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By Charles Layton

The Camp Meeting Association’s hopes for receiving federal storm damage funds are based in part on the argument that our boardwalk and dunes provide more than just recreation – they protect the town against disastrous flooding.

Ralph delCampo, the Camp Meeting Association’s interim administrator, said in an interview on Friday that Ocean Grove’s boardwalk is “an enhanced protection to the town to keep the ocean at bay… It provides a critical function to Ocean Grove.”

In a separate interview, Neptune Township Mayor Randy Bishop said he thought the dunes, in particular, played a protective role during Hurricane Sandy. “I would hope the rebuilding of the dunes would be seen as a [storm] mitigation issue, because I believe the dunes proved their value during Hurricane Sandy,” he said.

If FEMA (the Federal Emergency Management Agency) sees it that way, Bishop and delCampo suggest, the agency may be more inclined to approve all or part of the Camp Meeting’s request for reimbursement.

DelCampo and Bishop also both said that the Camp Meeting received FEMA funds for boardwalk repairs following the 1992 northeaster. They would like for that precedent to apply in the present case.

Although Bishop seemed less than certain as to how FEMA might rule on the present application, delCampo exuded optimism: “We feel very confident that we will eventually get FEMA money.” (He made no prediction as to how much.)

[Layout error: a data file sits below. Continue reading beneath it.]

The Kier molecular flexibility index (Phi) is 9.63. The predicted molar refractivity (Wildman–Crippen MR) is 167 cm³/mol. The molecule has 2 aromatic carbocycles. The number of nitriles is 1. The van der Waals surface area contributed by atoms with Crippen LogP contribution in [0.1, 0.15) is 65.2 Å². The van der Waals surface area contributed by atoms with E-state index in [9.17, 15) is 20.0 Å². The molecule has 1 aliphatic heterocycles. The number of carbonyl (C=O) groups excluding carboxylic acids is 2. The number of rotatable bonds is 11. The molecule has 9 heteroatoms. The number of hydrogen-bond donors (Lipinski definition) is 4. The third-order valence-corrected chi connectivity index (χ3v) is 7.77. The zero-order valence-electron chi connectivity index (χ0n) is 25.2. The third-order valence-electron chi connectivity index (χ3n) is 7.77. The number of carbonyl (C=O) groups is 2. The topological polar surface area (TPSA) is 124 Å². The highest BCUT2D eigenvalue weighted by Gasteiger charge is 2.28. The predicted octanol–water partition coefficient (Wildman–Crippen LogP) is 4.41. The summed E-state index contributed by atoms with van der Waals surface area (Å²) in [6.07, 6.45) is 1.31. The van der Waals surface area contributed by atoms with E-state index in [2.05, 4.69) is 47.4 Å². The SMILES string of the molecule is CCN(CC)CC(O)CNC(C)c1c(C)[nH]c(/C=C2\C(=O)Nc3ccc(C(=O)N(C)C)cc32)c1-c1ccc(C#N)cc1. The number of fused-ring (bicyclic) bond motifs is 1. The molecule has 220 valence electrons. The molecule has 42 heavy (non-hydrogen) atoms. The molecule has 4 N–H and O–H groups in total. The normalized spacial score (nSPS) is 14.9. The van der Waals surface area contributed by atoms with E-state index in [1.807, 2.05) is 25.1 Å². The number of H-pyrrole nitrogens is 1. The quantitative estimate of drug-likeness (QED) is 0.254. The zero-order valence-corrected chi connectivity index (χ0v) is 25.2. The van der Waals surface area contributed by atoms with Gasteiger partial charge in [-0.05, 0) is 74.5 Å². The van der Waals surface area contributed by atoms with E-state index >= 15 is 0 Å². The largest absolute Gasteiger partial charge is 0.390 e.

DelCampo said a section of the Ocean Grove dunes – at the north end, from the pavilion to Seaview Avenue – is reinforced by a rubble wall underneath. “Those dunes didn’t move an inch” during the hurricane, he said. “Now look at the dunes in Bradley Beach. They all moved, they all got destroyed.” Bradley Beach’s dunes were built on top of piled-up Christmas trees rather than a solid rubble wall.

DelCampo also said the Ocean Grove boardwalk has retaining walls imbedded in the sand beside it, which act as flood barriers. “On the surface it looks like it’s just another boardwalk, but it’s more than meets the eye,” he said.

Because the Camp Meeting is a private non-profit organization, FEMA’s rules for federal relief are more restrictive for it than they are for governmental bodies. For instance, local governments can be reimbursed for damage to recreational facilities; private non-profits are not usually eligible for that, although they used to be, prior to 1993, when the rules were changed. It would seem, therefore, that Ocean Grove’s boardwalk would need to qualify as more than just a recreational feature. The FEMA rules do allow for reimbursement to private non-profits for “facilities that provide essential governmental services.” These, say the rules, can include “health and safety services of a governmental nature.”

It is unclear whether dunes or a boardwalk owned by the Camp Meeting can qualify for funding if they are considered to be vital flood protection. But if that is what determines FEMA’s decision, it is hard to see how the damage to the fishing pier could be justified on that basis. Earlier this year, FEMA turned down a request to fund repairs to the pier from damage by Hurricane Irene.

DelCampo said he expected FEMA to reimburse for damages at its normal rate of 75 percent, not at the 90-percent rate being sought by Governor Christie. “We’re trying to be realistic,” delCampo said. He said the Camp Meeting’s current estimates of $2.5 million in damages to the boardwalk and $750,000 to the pier are “very preliminary.”